I have been many times frustrated because I cannot go somewhere without a male friend, say, to photograph something for a newspaper, or go backpacking (this reminds me of this hilarious Onion video). And the feelings of impotence and helplessness of those collective experiences shape who you are as a person, unfortunately.

Women have plenty of fears; so does everybody. And they fear men, just like men do.

6 thoughts on “Thanks NYT, the Answer to All Our Questions About Marriage, Re-Marriage, Finally

  1. It’s a shame that you let your fear stop you from going certain places without a male friend, or from backpacking alone if those are things you would like to do. I can think of a few women I know who have gone backpacking by themselves throughout all of Latin America as well as Asia and Europe. Don’t let fear keep you from living how you want to!

  2. Just saying “fear won’t stop me! I can do whatever I put my mind to!” won’t will away the staggering amounts of violence against women in many parts of the world. One of the situations I was referring to was when I was a photographer for the Alligator and I had to go to Tent City, when about 1,300 homeless people, mostly men, were being evicted by the police, after two people had been stabbed to death the day before. Let’s just say that tensions were high, and although there were some really nice people there, whom I met, there were also quite a few who were there because of mental illnesses, very bad drug abuse, people who had recently been out of jail for many things, including murder and rape. So my editors were, naturally, a bit concerned to send me alone with one of their $3,000 cameras. A young woman, alone, in the literal middle of the woods, between 90% men living in these conditions…? I don’t know. I went with Sebastian, and I started talking to some guys who were extremely nice to me. But in the meantime, another guy who seemed very mental unstable started threatening Sebastian, telling him to “better grab your woman and go.” So, unfortunately, as much as I would’ve liked to have done MY job on my own, I can’t say that it wasn’t fortunate I wasn’t alone.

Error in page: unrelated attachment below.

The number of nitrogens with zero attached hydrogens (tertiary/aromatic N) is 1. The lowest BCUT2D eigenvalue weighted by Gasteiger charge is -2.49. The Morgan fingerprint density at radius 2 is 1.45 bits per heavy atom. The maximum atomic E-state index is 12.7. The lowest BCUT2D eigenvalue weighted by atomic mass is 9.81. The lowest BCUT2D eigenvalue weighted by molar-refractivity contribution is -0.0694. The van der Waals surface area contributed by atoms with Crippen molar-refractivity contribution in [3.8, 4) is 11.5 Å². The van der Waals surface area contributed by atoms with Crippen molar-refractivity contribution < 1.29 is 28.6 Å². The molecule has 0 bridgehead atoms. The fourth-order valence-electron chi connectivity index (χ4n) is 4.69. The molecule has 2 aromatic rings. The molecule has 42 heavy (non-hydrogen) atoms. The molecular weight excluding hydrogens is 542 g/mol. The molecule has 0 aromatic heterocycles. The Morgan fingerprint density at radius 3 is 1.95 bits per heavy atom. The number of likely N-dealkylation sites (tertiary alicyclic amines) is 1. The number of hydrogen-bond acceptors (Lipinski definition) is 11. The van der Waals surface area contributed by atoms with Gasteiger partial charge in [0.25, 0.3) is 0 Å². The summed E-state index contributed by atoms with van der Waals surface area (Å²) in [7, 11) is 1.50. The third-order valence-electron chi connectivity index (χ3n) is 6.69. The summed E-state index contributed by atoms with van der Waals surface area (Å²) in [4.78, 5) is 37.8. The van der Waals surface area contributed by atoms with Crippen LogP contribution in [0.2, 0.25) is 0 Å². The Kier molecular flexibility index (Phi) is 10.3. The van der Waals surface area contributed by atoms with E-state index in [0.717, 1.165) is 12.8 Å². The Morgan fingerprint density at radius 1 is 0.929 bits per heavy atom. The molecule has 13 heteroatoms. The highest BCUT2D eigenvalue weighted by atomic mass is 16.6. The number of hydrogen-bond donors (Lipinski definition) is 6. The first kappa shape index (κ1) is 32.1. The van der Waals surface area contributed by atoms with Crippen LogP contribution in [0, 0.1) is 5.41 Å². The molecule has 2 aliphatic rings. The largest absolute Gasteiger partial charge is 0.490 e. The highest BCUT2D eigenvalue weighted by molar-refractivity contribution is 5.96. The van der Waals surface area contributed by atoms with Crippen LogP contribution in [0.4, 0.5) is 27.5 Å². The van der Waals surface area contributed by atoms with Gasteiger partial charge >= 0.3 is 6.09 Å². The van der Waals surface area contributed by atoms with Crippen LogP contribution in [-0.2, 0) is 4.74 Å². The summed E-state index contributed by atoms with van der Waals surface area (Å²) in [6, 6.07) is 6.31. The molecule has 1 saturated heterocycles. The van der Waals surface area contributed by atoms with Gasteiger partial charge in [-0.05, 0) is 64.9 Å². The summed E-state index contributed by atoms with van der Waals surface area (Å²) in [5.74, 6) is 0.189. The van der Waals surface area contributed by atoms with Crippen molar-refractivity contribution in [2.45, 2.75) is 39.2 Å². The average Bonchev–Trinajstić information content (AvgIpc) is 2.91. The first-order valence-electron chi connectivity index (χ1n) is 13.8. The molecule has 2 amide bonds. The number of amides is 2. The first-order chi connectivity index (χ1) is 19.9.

You went to Colombia, to Bogota, and Medellin, you know there are certain places women don’t go alone at night, it’s common sense. Acknowledging that women are also strong and “asserting your independence” or whatever, doesn’t mean ignoring that there are many, many men out there who think it is their God-given right to help themselves to women whenever they want– because that’s what those societies teach them. It’s like harmful colorblindness but apply it to sexism http://www.psychologytoday.com/blog/colorblind/201112/colorblind-ideology-is-form-racism
    I’m not sure, but I guess you don’t know what it feels like to walk alone at night minding your own business, when you hear whistles, or a crazy-looking guy eye-raping you and saying disgusting things at you. As a man, you would just walk by and these guys wouldn’t notice you. But in Colombia, in Latin America, from the time you’re 10 until you’re about 60, you deal with this shit, in some streets more than others. And some guys mean it more than others. This is what I mean.
    And Colombia is not the worst place in the world, either, that is very clear. So that is my experience and observation, and that of my friends and relatives.
    I would backpack through Asia alone, like Andrea will soon, and I’ve traveled alone in parts of China. But I wouldn’t do it in, say, Morocco, where I would like to. And women who are strong as hell, like professional photojournalists, work with male fixers and bodyguards when they are in these situations. It seems like belaboring the obvious to argue that more places are more dangerous for women than they are for men, but saying that women now can do whatever they want in the same degree that men can seems to be ignoring an entire history of a people and the current reality they go through every day.